How hybrid work is forcing urban food retailers to pivot

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As office attendance declines, urban food retailers face a crisis

Sylvain Charlebois

As the spectre of COVID-19 recedes, our daily lives are slowly beginning to resemble the pre-pandemic norm, albeit with a few noticeable differences.

One of the most significant changes is the steady growth of the hybrid work trend, which, according to a recent global report, seems poised to last. While we’ve all felt its impact, one sector is feeling the pressure more than others: the food industry.

A newly released report from the McKinsey Global Institute sheds light on the potential consequences of remote work, warning that it poses a threat of devaluing office buildings in major cities by a staggering $800 billion. The survey encompassed cities such as Beijing, Houston, London, New York City, Paris, Munich, San Francisco, Shanghai, and Tokyo, but Canadian cities were not included.

urban grocery-store urban food retailers
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Nevertheless, anyone who has visited major cities throughout Canada would have observed a decline in local foot traffic. According to the report, foot traffic around stores in metropolitan areas remains 10 to 20 percent lower than pre-pandemic levels, and this trend is expected to persist.

Municipal governing bodies and business organizations, such as city councils and Chambers of Commerce, are actively seeking strategies to revitalize downtown areas and entice individuals to return. A notable example is the installation of a large ring structure in Montreal, designed to attract both tourists and workers. However, the outcomes of such initiatives have been varied, yielding a range of results and impacts on the desired objectives. Unions have also recognized the increasing prevalence of remote work and have made it a central topic of negotiation during the reopening of collective agreements.

This fact holds critical importance for food retailers and restaurants. The report highlights that urban core retailers face significant challenges in attracting customers, particularly in comparison to their suburban counterparts. As of October 2022, it was observed that foot traffic near suburban stores had recovered to a level 16 percent lower than in January 2020, whereas foot traffic near urban stores remained considerably lower at 36 percent.

These challenges are further magnified in office-dense neighbourhoods within urban cores. The underlying reason for this trend appears to be the reduction in office attendance, resulting in less frequent shopping near the office. Survey respondents who only worked at the office for one day per week reported significantly lower retail spending in proximity to their workplace compared to those who worked at the office for two to five days a week.

Urban core-based food stores and restaurants will inevitably face the impact of reduced traffic. There is concern that this could contribute to the emergence of food deserts in urban areas. Urban food deserts refer to areas with limited options for affordable food for city dwellers.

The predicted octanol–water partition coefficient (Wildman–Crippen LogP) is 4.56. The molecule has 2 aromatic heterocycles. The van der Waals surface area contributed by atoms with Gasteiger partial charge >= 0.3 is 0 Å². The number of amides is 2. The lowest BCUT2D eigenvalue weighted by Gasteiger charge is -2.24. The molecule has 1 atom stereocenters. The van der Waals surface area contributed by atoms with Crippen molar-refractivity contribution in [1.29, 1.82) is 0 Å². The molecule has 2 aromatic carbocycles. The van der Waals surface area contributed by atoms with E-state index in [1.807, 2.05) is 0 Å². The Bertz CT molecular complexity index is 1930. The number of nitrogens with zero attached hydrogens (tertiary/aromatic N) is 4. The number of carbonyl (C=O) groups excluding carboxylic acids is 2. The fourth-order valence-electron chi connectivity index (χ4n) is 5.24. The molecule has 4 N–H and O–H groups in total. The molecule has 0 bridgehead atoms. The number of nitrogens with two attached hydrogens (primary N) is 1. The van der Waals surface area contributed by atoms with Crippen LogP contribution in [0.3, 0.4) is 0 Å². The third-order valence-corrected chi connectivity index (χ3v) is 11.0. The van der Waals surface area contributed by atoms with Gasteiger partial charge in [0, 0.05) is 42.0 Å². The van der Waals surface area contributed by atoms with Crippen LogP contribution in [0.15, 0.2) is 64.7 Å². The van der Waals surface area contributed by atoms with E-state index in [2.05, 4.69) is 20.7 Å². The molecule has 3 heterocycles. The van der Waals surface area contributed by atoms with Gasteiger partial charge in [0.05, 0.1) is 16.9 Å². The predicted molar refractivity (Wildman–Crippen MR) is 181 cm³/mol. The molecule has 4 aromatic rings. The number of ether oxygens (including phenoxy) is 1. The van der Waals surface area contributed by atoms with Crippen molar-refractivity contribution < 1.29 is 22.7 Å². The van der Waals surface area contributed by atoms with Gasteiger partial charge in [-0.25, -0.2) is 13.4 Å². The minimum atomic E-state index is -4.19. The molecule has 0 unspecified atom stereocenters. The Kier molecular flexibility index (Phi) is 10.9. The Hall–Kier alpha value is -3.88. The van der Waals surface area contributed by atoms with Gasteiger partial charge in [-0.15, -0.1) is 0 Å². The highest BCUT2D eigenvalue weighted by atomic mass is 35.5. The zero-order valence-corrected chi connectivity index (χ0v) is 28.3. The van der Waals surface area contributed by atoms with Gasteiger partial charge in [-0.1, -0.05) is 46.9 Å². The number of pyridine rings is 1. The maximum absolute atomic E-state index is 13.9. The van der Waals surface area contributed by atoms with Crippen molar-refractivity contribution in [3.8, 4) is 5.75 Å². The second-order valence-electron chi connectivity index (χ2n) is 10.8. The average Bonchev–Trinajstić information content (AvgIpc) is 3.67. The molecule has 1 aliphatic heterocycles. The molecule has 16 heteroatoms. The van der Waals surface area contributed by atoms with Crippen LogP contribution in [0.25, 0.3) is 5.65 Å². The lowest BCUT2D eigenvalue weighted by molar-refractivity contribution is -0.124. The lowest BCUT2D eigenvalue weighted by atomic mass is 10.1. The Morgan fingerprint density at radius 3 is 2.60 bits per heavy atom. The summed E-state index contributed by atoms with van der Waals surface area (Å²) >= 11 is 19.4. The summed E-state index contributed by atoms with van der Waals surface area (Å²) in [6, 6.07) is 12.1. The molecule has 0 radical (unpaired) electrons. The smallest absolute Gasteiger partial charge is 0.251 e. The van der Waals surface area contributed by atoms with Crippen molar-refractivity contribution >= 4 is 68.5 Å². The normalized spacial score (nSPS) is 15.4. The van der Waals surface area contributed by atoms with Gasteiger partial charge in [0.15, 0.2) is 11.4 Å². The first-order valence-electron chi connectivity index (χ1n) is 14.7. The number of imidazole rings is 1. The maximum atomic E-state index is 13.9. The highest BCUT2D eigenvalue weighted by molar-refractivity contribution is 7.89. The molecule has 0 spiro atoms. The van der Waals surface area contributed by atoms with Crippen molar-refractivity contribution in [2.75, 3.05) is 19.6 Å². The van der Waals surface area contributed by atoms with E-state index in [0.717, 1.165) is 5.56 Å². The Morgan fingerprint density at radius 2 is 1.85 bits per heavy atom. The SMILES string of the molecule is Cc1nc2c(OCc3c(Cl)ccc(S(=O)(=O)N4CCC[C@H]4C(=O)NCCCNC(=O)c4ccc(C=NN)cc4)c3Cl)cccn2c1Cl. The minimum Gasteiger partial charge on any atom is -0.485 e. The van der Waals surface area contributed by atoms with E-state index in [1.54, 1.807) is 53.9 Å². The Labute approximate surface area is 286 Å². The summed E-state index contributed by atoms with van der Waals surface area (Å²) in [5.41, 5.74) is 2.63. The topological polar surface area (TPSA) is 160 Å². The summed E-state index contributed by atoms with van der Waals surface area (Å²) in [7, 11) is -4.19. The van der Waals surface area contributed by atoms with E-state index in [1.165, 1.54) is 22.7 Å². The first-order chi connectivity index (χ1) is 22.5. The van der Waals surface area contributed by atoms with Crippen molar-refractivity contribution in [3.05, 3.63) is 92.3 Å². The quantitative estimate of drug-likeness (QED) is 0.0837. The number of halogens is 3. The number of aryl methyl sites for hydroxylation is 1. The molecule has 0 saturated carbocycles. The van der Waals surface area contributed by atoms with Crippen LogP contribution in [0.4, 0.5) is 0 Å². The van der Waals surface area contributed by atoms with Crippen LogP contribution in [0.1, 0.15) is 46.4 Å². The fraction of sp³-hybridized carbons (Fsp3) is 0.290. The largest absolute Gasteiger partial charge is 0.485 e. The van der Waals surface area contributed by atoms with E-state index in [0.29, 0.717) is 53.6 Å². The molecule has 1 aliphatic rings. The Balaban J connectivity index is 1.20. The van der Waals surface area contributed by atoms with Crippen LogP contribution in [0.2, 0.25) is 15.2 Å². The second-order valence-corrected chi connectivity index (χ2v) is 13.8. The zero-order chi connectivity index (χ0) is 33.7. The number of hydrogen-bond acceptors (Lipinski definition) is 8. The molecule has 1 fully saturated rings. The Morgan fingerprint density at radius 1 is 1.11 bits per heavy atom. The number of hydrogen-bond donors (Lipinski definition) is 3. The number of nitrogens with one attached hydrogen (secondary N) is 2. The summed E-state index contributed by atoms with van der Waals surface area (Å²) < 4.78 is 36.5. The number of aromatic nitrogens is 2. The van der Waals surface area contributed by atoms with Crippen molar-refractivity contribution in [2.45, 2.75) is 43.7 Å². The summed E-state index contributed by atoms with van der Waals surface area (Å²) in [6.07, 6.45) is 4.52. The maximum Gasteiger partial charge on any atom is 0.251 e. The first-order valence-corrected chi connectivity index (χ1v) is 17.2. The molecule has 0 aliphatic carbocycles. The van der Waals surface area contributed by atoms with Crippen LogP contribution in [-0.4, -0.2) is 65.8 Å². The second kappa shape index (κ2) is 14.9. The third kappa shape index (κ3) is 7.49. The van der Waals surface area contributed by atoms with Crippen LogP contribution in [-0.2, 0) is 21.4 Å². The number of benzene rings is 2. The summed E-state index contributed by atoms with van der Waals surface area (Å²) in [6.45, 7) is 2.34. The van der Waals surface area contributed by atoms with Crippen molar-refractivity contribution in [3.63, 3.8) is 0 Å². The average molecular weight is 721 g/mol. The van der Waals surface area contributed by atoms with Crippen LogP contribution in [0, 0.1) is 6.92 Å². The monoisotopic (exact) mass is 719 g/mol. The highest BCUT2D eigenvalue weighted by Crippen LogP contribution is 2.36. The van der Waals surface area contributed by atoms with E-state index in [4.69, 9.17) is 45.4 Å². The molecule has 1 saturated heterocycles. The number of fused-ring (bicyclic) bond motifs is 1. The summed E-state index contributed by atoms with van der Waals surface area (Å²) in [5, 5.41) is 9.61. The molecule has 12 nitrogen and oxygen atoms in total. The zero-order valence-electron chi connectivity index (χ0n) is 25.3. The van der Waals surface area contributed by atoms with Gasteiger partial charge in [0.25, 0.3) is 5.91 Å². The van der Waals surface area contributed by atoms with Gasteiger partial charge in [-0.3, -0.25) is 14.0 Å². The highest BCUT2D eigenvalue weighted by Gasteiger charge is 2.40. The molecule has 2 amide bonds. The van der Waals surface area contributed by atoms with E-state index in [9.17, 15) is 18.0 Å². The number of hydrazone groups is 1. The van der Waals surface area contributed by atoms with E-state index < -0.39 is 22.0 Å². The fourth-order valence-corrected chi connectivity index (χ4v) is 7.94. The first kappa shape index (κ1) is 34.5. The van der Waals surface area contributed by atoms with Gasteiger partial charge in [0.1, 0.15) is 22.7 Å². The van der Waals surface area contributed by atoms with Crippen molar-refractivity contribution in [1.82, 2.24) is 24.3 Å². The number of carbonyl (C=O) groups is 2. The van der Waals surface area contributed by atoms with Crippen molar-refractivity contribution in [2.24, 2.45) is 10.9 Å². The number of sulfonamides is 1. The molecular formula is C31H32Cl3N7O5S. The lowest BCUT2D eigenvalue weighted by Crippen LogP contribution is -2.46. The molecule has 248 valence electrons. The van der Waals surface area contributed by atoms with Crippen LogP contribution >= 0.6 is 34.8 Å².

If real estate values decline in downtown cores, it is possible that urban spaces will become more appealing for establishing downtown markets. The report also emphasizes the variations between different cities. Toronto, Montreal, Calgary, Edmonton, Vancouver, and even smaller urban cores like Winnipeg, Victoria, Quebec City, Saskatoon, Regina, Charlottetown and Halifax are adapting to the hybrid work environment.

To navigate these challenges, pop-up food stores, mobile farmers’ markets, e-commerce platforms, grocers, and restaurant operators must actively seek out areas with market potential instead of relying solely on existing foot traffic. The industry requires a paradigm shift in thinking. It is essential to acknowledge that downtown areas are undergoing transformation.

While some may perceive this as negative, it is not necessarily the case. Positive developments can arise from such shifts. More affordable rental space downtown could actually bring new opportunities to the food industry. However, urban food deserts remain a genuine challenge for certain neighbourhoods, and specific demographics may be left behind.

Previously, growth in urban centres occurred effortlessly. Today, the growth of downtown areas, supported by food establishments, will necessitate innovative retail strategies.

Dr. Sylvain Charlebois is senior director of the agri-food analytics lab and a professor in food distribution and policy at Dalhousie University.

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The opinions expressed by our columnists and contributors are theirs alone and do not inherently or expressly reflect the views of our publication.

© Troy Media
Troy Media is an editorial content provider to media outlets and its own hosted community news outlets across Canada.

By Sylvain Charlebois

Dr. Sylvain Charlebois conducts research in the broad area of food distribution, security and safety. He has written four books and many peer-reviewed and scientific articles - over 500 during his career. His research has been featured in media outlets that include The Economist, New York Times, Boston Globe, Wall Street Journal, Foreign Affairs, Globe & Mail, National Post and Toronto Star.

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